The sixteenth century mystic Jakob Boehme is one of the most profound and fascinating figures in the history of Christian Mysticism. One of his more interesting theological points is that the Father of the Christian Trinity is a metaphor for the pure Will, while the Son is a metaphor for Love. The Will produces Love naturally by virtue of its own expansive, evolutionary force. Therefore, the Will and Love exist in all things. I noticed recently that there is a big parallel here between Boehme and Seth. In Jane Robert’s writings, aggression is the key by which love and creativity are activated. Aggression is not understood as violence, but as will and passion. There is no artificial division between Seth’s aggression and love, and they are intimately related, just like in Jakob Boehme. Here’s some quotes on “aggression” from Sth.

Man has highly charged contradictory attitudes about aggression, and his beliefs about it cause many of his mass and private problems.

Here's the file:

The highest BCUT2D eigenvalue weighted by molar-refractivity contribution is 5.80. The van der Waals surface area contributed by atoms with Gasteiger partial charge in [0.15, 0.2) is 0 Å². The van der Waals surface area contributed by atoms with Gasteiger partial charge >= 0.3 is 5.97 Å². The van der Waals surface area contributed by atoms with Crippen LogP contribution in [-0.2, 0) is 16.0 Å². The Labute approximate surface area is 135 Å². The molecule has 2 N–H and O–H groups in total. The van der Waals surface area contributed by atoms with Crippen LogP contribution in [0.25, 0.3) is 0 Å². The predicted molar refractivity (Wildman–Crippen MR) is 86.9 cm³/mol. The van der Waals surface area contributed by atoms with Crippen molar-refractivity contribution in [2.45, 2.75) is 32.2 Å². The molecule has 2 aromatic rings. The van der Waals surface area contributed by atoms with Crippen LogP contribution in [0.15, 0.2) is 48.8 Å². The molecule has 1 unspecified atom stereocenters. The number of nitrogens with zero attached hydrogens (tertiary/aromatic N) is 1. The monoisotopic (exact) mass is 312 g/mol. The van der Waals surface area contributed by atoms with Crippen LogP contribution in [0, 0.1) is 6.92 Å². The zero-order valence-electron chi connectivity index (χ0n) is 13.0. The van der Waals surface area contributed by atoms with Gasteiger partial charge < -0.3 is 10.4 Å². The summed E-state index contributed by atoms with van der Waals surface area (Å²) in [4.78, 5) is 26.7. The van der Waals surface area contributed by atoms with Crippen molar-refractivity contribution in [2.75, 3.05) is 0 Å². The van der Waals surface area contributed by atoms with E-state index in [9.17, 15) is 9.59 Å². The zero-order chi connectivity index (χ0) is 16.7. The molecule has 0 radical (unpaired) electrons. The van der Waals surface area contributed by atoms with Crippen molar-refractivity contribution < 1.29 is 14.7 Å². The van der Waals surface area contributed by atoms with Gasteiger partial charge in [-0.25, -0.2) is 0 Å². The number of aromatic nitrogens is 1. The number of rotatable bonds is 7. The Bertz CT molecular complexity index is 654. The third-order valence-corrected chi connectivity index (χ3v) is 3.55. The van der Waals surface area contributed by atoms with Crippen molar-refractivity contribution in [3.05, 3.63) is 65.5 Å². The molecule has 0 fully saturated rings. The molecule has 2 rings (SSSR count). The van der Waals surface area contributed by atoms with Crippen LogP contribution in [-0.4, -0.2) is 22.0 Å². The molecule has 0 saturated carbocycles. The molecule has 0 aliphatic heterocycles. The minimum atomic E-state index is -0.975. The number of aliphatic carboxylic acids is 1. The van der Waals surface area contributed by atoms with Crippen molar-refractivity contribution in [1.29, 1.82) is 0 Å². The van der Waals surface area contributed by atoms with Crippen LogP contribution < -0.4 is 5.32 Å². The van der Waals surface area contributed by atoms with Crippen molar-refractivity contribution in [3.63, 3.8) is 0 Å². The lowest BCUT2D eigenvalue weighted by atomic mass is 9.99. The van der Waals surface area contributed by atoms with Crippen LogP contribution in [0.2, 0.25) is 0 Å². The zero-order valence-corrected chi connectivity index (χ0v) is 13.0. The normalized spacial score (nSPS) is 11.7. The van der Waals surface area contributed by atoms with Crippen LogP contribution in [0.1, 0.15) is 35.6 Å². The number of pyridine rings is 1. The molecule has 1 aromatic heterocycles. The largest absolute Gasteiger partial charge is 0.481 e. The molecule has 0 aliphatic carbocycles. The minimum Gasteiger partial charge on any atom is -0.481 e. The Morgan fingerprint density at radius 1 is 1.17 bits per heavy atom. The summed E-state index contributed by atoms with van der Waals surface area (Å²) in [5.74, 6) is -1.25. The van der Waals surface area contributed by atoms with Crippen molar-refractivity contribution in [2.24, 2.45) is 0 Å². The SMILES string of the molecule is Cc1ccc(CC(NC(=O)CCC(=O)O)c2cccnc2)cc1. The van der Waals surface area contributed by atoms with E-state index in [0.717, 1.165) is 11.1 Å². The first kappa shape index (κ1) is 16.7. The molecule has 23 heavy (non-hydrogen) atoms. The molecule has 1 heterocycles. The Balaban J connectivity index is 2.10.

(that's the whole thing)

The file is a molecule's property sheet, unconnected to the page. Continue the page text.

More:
“In your society and to some extent in others, the natural communication of aggression has broken down. You confuse violence with aggression and do not understand aggression’s creative activity or its purpose as a method of communication to prevent violence.

You deliberately make great effort, in fact, to restrain the communicative elements of aggression while ignoring its many positive values, until its natural power becomes dammed up, finally exploding into violence. Violence is a distortion of aggression.”

“Aggressiveness leads to action, to creativity and to life. It does not lead to destruction, violence or annihilation.”

“You think of flowers in terms of gentleness, beauty and “goodness,”and yet every time a new bud opens there is a great thrust of joyful aggressionthat is hardly passive, and a daring and courage that reaches actively outward.Without aggression our body would be denied its growth, the cells within itcaught in inertia. Aggressiveness is at the base of the magnificent bursting of creativity.”